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Subject: Fluorescence


From: M. Susan Barger <barger>
Date: Wednesday, May 30, 2001
Maria Brunskog <curare.brunskog [at] spray__se> writes

>>On microscopic examination of cross-sections sampled from aged,
>>japanned surfaces on furniture, a bright and saturated red
>>fluorescence colour has been observed. The light was in the lower
>>UV-range, 330-390nm. At a higher UV-range 430-450nm the fluorescence
>>was not visible. The red colour (like good quality wine) has been
>>interpreted as silver. I would appreciate any comment from anyone
>>with experience of metal/silver fluorescence, either from metal
>>foil or powder incorporated in lacquer media.
>I do not know what silver metal would look like under these
>conditions; however, I have not seen this in examinations of metal
>objects in ultraviolet light. Mineralized silver might have a
>characteristic fluorescence. As I recall cuprite (copper oxide)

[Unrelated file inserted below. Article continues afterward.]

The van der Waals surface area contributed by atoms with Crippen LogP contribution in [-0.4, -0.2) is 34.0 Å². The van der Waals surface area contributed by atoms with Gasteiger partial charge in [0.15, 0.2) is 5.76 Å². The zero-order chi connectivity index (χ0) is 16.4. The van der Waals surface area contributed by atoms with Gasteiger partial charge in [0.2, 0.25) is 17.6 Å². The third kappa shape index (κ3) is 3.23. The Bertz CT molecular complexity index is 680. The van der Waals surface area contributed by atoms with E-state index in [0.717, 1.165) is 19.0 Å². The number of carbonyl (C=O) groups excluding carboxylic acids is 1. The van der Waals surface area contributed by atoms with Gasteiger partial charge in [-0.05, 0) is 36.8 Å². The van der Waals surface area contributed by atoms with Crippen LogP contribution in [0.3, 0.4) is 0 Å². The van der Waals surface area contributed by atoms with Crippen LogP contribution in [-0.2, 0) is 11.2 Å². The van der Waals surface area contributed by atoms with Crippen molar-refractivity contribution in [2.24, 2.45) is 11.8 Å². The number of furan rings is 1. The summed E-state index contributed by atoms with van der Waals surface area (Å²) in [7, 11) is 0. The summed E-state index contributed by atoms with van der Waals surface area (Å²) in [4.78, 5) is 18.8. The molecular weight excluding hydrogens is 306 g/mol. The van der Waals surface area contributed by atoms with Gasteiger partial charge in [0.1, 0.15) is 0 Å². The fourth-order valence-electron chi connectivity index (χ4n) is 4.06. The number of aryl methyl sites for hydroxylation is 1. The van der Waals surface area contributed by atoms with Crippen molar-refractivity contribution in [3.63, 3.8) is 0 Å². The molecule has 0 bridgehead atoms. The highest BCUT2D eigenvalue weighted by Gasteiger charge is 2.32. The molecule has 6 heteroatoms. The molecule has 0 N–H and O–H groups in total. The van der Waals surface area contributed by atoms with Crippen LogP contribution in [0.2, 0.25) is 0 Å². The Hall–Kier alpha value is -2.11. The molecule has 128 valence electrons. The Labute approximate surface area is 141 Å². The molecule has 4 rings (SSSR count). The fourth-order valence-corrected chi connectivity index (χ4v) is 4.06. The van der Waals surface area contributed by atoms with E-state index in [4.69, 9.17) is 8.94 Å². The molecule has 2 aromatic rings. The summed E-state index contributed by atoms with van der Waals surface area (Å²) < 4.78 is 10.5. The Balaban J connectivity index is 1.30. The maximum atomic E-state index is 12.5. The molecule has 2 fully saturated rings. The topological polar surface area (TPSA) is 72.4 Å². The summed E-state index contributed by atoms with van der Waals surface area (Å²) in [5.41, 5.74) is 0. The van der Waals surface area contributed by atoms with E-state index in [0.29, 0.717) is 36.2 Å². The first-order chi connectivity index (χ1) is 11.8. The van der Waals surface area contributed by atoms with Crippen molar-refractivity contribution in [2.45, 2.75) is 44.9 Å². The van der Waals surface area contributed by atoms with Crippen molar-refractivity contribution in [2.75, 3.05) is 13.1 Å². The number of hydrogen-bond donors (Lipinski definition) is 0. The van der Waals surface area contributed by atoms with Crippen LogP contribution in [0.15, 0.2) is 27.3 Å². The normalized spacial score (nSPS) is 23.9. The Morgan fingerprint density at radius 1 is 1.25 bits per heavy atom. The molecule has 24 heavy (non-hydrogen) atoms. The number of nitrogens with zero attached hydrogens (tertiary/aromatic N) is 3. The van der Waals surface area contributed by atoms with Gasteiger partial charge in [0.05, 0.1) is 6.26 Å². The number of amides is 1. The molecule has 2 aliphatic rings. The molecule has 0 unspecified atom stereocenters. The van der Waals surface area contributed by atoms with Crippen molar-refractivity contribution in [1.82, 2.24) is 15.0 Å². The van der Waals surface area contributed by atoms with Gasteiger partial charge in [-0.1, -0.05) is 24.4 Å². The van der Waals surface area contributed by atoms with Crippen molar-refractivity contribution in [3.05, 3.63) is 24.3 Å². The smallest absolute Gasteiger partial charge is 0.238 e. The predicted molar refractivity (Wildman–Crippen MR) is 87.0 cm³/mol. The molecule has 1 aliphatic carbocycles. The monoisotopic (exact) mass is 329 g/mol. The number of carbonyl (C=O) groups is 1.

>appears bright red in uv light.  Madder (red lake) also  fluoresces
>a bright red under ultraviolet light. Could a red glaze have been
>applied over a metal foil?

Metallic silver has the peculiar optical property that causes it to
become totally absorbing in the UV at 330 nm--this is called its
"plasma edge." I am not familiar with the fluorescence of silver
metal oxides, but I would doubt that you are seeing fluorescence
from a silver metal foil--in the near UV.

M. Susan Barger, Ph.D.
Department of Earth and Planetary Sciences
University of New Mexico
Albuquerque, NM

                  Conservation DistList Instance 15:1
                  Distributed: Wednesday, June 6, 2001
                        Message Id: cdl-15-1-003
Received on Wednesday, 30 May, 2001

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